Thus, Connecticut, the Constitution State, set a Christian standard in the development of a new governing structure. Reverend Thomas Hooker’s statement in his Christian sermon that, “The foundation of authority is laid firstly in the free consent of people,” led the Christian founding men of Connecticut to lay the foundation of government in the free consent of the people. They also decided unanimously to secure direction in the operation of their government from Holy Scriptures -- while their goal was to serve GOD and men. Even today, Connecticut is recognized as the ‘Constitution State’ due to their development of a government run by “the free consent of people.”

Reverend Hooker’s formation of the concept of self-governance, and the men of Connecticut’s strong and worthy adherence to Holy Scriptures for guidance, they set a strong bedrock base of Christianity as the guiding force in the formation of the original colonies.

Then, in the late 1700’s, one of the dominant legal minds was that of William Blackstone. Blackstone insisted that man“must necessarily be subject to the laws of his creator, for he is entirely a dependent being.” Blackstone also asserted that divine law must be added to natural law, and that divine law could only be ascertained through “holy scriptures.”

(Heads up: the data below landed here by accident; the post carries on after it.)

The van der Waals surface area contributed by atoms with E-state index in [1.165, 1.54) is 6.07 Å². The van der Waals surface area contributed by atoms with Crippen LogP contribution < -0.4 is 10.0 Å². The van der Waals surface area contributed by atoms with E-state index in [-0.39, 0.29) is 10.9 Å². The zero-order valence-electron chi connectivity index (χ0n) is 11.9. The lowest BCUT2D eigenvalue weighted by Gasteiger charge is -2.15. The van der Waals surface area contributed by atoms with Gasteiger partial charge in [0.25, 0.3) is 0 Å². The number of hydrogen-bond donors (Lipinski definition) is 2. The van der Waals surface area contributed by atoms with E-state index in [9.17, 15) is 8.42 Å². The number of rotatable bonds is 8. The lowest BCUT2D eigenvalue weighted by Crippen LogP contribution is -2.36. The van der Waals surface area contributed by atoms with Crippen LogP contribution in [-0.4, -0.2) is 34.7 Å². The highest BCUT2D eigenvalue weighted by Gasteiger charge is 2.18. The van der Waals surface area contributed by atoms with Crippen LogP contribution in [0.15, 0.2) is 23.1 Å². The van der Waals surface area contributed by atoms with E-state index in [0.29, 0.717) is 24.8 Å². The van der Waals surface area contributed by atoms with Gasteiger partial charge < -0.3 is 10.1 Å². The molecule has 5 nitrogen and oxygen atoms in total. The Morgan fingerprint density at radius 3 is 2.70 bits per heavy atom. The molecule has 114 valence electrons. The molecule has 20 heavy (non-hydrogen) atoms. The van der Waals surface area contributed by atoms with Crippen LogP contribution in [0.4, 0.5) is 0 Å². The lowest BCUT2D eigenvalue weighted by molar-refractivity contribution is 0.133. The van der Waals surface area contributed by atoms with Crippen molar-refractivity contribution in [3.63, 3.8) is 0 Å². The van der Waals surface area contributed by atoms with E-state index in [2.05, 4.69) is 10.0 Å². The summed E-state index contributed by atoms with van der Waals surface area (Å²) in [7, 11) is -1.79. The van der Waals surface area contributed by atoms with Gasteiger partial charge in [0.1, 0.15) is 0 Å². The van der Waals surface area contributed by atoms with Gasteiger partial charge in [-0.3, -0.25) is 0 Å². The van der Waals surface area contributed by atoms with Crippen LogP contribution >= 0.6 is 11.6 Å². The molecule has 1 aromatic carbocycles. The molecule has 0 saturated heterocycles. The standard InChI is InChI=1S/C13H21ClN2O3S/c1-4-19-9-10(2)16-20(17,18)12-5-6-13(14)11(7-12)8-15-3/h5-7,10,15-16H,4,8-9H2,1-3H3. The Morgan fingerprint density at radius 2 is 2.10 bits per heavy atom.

The signers of the Declaration of Independence in 1776, in reliance on the strong foundation of Christianity set by the colonial settlers, and with a solid schooling in Blackstone’s understanding that the Holy Scriptures were necessary for a full and just legal foundation, signed the Declaration of Independence which started with the following words in large print:

We the People


The Declaration of Independence stated that Life, Liberty, and the pursuit of Happiness were to be protected by a government which would derive its “just powers from the consent of the governed.” The Declaration of Independence was a Christian document, for the men who signed it appealed “to the Supreme Judge of the world” for the purity of their motives, and prayed for “the protection of divine Providence in beginning the new experiment in self-governance.”